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NFL lies about Super Bowl benefits

San Diego will be hearing that argument as the team lobby for a new Chargers stadium

It’s Big Lie season again. Super Lie. Specifically, Super Bowl Lie. It’s that giddy time of the year when the National Football League trots out its claim that the city that hosts the Super Bowl can expect more than $350 million in economic benefits from the weekend of partying. Some host cities have claimed to reap $400 million, even $500 million from the phantom ripple effect — all of which goes to prove that if you pay a consultant enough money, he will come up with any number you want.

The projections are preposterous, say economists who have studied the actual economic impact of a Super Bowl. Philip Porter, economist at the Tampa-based University of South Florida, did some of the seminal studies deflating the National Football League’s claims back in the 1990s. I asked him about the impact of this year’s Super Bowl: “I’d say $50 million or less, maybe zero. It may actually cost you to host the Super Bowl.”

Says Roger Noll, economist at Stanford, “I’d say $30 million to $50 million.”

“About $35 million,” says Dennis Coates, economist at the University of Maryland, Baltimore County.

All three economists have written extensively on the so-called economic impact of pro sports, including the onetime events such as the Super Bowl, Olympics, and baseball All-Star Game.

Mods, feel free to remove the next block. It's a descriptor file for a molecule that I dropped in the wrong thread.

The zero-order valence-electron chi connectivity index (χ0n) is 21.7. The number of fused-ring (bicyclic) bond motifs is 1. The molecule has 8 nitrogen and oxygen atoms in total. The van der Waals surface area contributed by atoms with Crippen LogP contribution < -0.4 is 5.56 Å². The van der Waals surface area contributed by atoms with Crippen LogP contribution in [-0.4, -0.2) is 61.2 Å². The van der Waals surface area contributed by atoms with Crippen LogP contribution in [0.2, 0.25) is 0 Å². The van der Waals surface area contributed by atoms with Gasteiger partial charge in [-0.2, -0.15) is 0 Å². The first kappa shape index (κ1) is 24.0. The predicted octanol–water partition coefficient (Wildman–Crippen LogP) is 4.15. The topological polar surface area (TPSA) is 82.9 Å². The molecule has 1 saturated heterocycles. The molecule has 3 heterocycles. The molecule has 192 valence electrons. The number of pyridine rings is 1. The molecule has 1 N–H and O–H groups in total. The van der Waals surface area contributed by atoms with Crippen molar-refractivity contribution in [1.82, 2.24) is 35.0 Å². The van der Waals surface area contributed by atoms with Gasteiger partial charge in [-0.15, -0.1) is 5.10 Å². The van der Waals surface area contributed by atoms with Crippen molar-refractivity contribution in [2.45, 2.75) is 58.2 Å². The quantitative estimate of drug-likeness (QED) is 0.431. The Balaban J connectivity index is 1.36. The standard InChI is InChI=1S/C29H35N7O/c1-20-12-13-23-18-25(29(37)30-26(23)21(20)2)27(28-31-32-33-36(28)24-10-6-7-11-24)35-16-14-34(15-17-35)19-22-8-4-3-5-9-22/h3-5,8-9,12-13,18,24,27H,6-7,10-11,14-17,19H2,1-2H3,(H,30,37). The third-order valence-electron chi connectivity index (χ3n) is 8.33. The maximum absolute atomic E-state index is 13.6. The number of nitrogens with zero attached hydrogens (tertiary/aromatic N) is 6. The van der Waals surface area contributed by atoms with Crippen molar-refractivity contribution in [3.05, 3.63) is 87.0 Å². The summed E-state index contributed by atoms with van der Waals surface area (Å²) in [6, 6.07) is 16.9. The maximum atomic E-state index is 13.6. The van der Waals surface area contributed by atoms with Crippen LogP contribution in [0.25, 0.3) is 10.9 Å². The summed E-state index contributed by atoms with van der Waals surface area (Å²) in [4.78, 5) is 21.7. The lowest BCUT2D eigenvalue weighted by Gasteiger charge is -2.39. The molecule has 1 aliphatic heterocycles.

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One of the most perspicacious summations comes from Allen Sanderson, economist at the University of Chicago. “The National Football League can add and multiply, but it can’t subtract or divide,” says Sanderson. “If you take the number they give you and move the decimal point one place to the left, that’s probably about right.” That’s also the finding of Rob Baade, economist at Lake Forest College in Chicago, who did a careful study of the impact.

Economists who have looked at the so-called ripple effect of the Super Bowl, All-Star Game, college basketball’s Final Four, soccer’s World Cup, and the Olympics “generally find that the impact is overstated by at least ten times,” says Porter.

That’s because well-paid consultants with sticky fingers report gross figures, not net figures. “They count everyone that comes to town and the money they spend, but they don’t count the people who would have been in town anyway, and they don’t count expenses such as police and fire,” says Porter.

One of the best examples of this statistics-twisting is cited by Neil deMause, who runs the website Fieldofschemes.com and cowrote a book that was revised two years ago, Field of Schemes: How the Great Stadium Swindle Turns Public Money into Private Profit. After basketball great Michael Jordan sat out a year before returning to the sport, Fortune magazine calculated that “his Airness was worth a cool $10 billion a year to the U.S. economy,” says deMause.